Tuesday, May 17, 2011

Scott Bullard on Eucharist, Unity, and Baptists

Continuing a series of occasional posts calling attention to recent doctoral dissertations by Baptists and others in the broader free church tradition working at the intersection of ecclesiology and ecumenical theology:

Scott W. Bullard is Chair of the Humanities Division and Assistant Professor of Religious Studies at Judson College in Marion, Alabama. His dissertation "A Re-membering Sign: The Eucharist and Ecclesial Unity in Baptist Ecclesiologies" (Baylor University, 2009) was supervised by Barry A. Harvey.


This dissertation argues for the Lord’s Supper, or Eucharist, as a vital basis of the church’s unity as the body of Christ. It focuses especially on the theology of James Wm. McClendon, Jr., who, though a member of a largely non-sacramental (“free church”) tradition, nonetheless insists upon Christ’s presence in the Eucharist and that through the Eucharist God “re-members” the church as the body of Christ. While the study lauds McClendon’s foresight and direction, it also argues that he ultimately shies away from a sacramental understanding of the Supper and that he skims over the unitive function of the Eucharist. Added to the discussion, then, are two voices from outside the free church tradition: Henri de Lubac, a Catholic, and Robert Jenson, a Lutheran. Together with McClendon, these twentieth century figures and their theologies have had an enormous impact on contemporary discussions about ecclesial unity. In a final chapter, therefore, the study illustrates how they have influenced a number of contemporary Baptists dubbed “new Baptist sacramentalists,” a younger group of Baptist theologians who offer a fresh approach to the ongoing puzzle of the church’s disunity through the Eucharist.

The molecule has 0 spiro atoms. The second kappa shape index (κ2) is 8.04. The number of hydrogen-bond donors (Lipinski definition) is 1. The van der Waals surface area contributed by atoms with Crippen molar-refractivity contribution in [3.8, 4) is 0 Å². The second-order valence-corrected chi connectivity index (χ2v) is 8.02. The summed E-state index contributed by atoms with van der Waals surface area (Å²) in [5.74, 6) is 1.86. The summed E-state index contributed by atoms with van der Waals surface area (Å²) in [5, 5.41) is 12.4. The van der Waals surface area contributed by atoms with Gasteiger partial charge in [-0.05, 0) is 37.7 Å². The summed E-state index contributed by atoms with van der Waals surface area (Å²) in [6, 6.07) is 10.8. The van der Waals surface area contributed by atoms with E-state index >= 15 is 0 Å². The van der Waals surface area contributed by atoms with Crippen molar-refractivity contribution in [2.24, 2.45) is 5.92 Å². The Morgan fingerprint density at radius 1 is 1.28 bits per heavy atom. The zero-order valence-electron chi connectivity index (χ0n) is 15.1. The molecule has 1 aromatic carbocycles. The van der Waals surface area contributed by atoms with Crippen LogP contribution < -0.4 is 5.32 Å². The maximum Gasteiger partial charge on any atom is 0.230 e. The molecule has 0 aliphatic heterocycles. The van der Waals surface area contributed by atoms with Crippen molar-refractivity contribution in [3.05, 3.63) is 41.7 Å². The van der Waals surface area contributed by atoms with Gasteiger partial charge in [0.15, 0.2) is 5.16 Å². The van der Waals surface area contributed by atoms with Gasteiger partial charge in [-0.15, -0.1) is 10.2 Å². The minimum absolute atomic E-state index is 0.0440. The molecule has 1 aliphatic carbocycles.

Posts in this series:

Jeffrey Cary on Jenson, Williams, McClendon, and free church ecclesiology

Aaron James on language, Eucharistic identity, and the Baptist vision

Scott Bullard on Eucharist, Unity, and Baptists

Derek Hatch on Mullins, Truett, and de Lubac

Jonathan Malone on Baptists, Ordination, and Catholic "Sacramental Consciousness"

Cameron Jorgenson on "Bapto-Catholicism"


  1. Does the work include anything from William J. Abraham? Specifically, Canonical Theism: A Proposal for Theology and the Church.

  2. Mark, the full text of the dissertation is available online in PDF--click on the hyperlinked title.

  3. Comment from Uncle Jim…a simple layman
    Jesus Christ, Yeshua Messiah, the Son of the living God, as prophesied;
    • Was born of a virgin
    • Lived a sinless life
    • Bore our sicknesses and infirmities
    • By whose stripes we are healed
    • Was crucified
    • Died
    • Was buried
    • Rose from the dead on the third day
    • Walked among men for 40 days performing more signs and wonders than could be recorded
    • Ascended to heaven
    • Is seated at the right hand of God continually making intercession for the saints (not the just Baptists, Methodists, Pentecostals,……)
    • And will come again
    • There is no other name given under heaven which by we must be saved

    While we are instructed to test the word, I fail to see where we are “commissioned “ to invest our existence in a competition among the religious intelligentsia rather “go into all the world …..”
    The words of Jerry Clower come to mind “ We’re complicatin’ the gospel.” And we’re educatin’ the Holy Spirit out of divinity programs all over the world.

    I admire Scott more than I can convey and appreciate the work he did to meet the requirements to earn his degree. I trust that the bulk of his information was God inspired and not whom he quoted that determined the veracity of his dissertation.

    Can we just say “good job” and get on with the task at hand…taking the gospel into all the world and making disciples of those who gladly receive the Word of God.